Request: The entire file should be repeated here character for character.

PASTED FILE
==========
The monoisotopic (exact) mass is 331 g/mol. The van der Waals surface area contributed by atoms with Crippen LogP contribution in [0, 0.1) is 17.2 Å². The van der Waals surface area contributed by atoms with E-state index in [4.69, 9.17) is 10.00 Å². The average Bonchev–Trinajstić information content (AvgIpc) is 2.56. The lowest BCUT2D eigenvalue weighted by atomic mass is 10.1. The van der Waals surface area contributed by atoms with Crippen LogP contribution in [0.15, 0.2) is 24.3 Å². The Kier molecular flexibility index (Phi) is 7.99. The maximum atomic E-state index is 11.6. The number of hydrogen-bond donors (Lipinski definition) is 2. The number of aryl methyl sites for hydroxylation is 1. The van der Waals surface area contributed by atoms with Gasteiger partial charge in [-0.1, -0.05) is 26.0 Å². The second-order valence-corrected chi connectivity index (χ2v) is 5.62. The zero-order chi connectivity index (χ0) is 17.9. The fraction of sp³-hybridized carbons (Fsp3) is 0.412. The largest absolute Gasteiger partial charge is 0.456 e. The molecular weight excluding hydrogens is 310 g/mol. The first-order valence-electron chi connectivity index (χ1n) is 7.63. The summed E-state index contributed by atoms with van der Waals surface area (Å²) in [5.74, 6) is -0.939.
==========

The monoisotopic (exact) mass is 331 g/mol. The van der Waals surface area contributed by atoms with Crippen LogP contribution in [0, 0.1) is 17.2 Å². The van der Waals surface area contributed by atoms with E-state index in [4.69, 9.17) is 10.00 Å². The average Bonchev–Trinajstić information content (AvgIpc) is 2.56. The lowest BCUT2D eigenvalue weighted by atomic mass is 10.1. The van der Waals surface area contributed by atoms with Crippen LogP contribution in [0.15, 0.2) is 24.3 Å². The Kier molecular flexibility index (Phi) is 7.99. The maximum atomic E-state index is 11.6. The number of hydrogen-bond donors (Lipinski definition) is 2. The number of aryl methyl sites for hydroxylation is 1. The van der Waals surface area contributed by atoms with Gasteiger partial charge in [-0.1, -0.05) is 26.0 Å². The second-order valence-corrected chi connectivity index (χ2v) is 5.62. The zero-order chi connectivity index (χ0) is 17.9. The fraction of sp³-hybridized carbons (Fsp3) is 0.412. The largest absolute Gasteiger partial charge is 0.456 e. The molecular weight excluding hydrogens is 310 g/mol. The first-order valence-electron chi connectivity index (χ1n) is 7.63. The summed E-state index contributed by atoms with van der Waals surface area (Å²) in [5.74, 6) is -0.939.